It's the culmination of the lunar cycle. The culmination of the child rearing cycle.

Working on our 'moon tan.'

The beginning of the New Moon of our lives.

Thursday, June 20, 2013

8 Years Later Restitution Knocks

50 is too young an age to die.

And so it was for my brother-in-law.

The toll it took on the family caused a 7-year rift between the siblings, my husband and his sister.

By the grace of God, reconciliation finally came last year between the two. And the mending and healing hasn't stopped.

The relational recovery took a big jump today on my husband's birthday when a surprise package came to the door.

A birthday bundle from California. His sister sent it and said it came from a strange box in her garage; the leftover remains of the lost brother's belongings.

Over the last 7 years, she could barely look at the boxes, much less break the plastic tape and open them.  She avoided going to the carport entirely for years. The sight of the boxes were a  reminder of his untimely death and the familial damage that ensued.

"Honey," she asked her husband, "will you go out to the garage and get more paper towels?" Other family members were sent to do tasks in that dark place so the boxes could be avoided. There were about 4 of them left over from the brother's life.

They remained unopened.

Until last week, the week of my husband's birthday.


The sudden death, years ago, had caught everyone by surprise. But the chores of dealing with the vestiges of a life still had to be finished.

So the relatives walked through his uninhabited house, dividing up momentos.

"Here. You take these." Someone handed my husband Tim, a bag of watches. "These were his watches. You should have them." No sooner did they fill his palm, but another relative took them out. "No, nothing goes to anyone now, " they said.

It wasn't the value but the sentiment that the watches held.

That was the beginning of events that tore the family apart, each feeling disrespected, even disowned by the actions of one another. Whether to cremate or bury. What to do with the estate. With no will, it was a messy procedure.

Tempers exploded. Words stung the air like poisoned darts that took years to asuage.

Then last year, a simple letter of love between Tim and  his sister broke the wall down and tears flowed, hearts erupted with pent up emotion and love.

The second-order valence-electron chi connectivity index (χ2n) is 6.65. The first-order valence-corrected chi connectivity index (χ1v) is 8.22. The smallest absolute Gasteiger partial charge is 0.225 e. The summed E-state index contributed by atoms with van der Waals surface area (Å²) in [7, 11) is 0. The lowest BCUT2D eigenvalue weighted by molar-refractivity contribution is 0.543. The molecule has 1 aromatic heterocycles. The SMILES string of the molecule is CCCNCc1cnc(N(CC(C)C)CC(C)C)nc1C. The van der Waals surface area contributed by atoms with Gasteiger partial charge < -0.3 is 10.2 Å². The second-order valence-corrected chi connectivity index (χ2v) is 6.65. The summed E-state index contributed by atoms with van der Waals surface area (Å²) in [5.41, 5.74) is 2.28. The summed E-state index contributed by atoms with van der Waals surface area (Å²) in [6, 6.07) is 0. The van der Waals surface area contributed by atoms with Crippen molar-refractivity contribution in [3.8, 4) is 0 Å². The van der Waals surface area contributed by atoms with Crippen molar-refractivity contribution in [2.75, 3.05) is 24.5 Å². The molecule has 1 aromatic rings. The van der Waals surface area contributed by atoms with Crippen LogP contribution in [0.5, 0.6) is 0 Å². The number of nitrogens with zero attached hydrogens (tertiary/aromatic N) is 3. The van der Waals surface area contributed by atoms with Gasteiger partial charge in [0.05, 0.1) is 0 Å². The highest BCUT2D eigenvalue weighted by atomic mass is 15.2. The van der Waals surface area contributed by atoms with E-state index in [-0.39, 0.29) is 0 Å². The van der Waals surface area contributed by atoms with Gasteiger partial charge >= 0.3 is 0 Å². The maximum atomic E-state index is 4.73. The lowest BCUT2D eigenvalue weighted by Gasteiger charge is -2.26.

Tonight my husband opened his birthday gift from his sister. She had finally gotten courage to open the boxes that were in her garage.

As Tim pulled back the cardboard flaps of his gift, took out the bubble wrap and tissue paper, there to our shock and surprise lay

his brother's watches!!!

8 Years later, priceless belongings of his brother's were finally entrusted to him!

Just as it seemed they were meant to be.

How precious to possess an article that touched his skin. A time piece that wrapped around  his wrist so close to where his pulse ran strong, illustrating that his life goes on in a place where time is no more and brothers, sisters, mothers and sons will all be united by faith.

God's redemption and blessing to my husband. A balm to soothe and a gift to bless.

Happy Birthday, Tim!

Monday, June 17, 2013

A Father's Day Letter from his Son

Most parents don't see this kind of affirmation from their grown children until they turn 30.
Being the extraordinary father that my husband is, he received his payback 10 years early!!

Here's what my 20 yr old son wrote to his dad in his Father's Day card:


I can't thank you enough for shaping me to be the man that I am today. Through all the endless middle/high school talks that I thought so little of at the time, I can look back with the utmost appreciation of having a father that actually cares and continues to .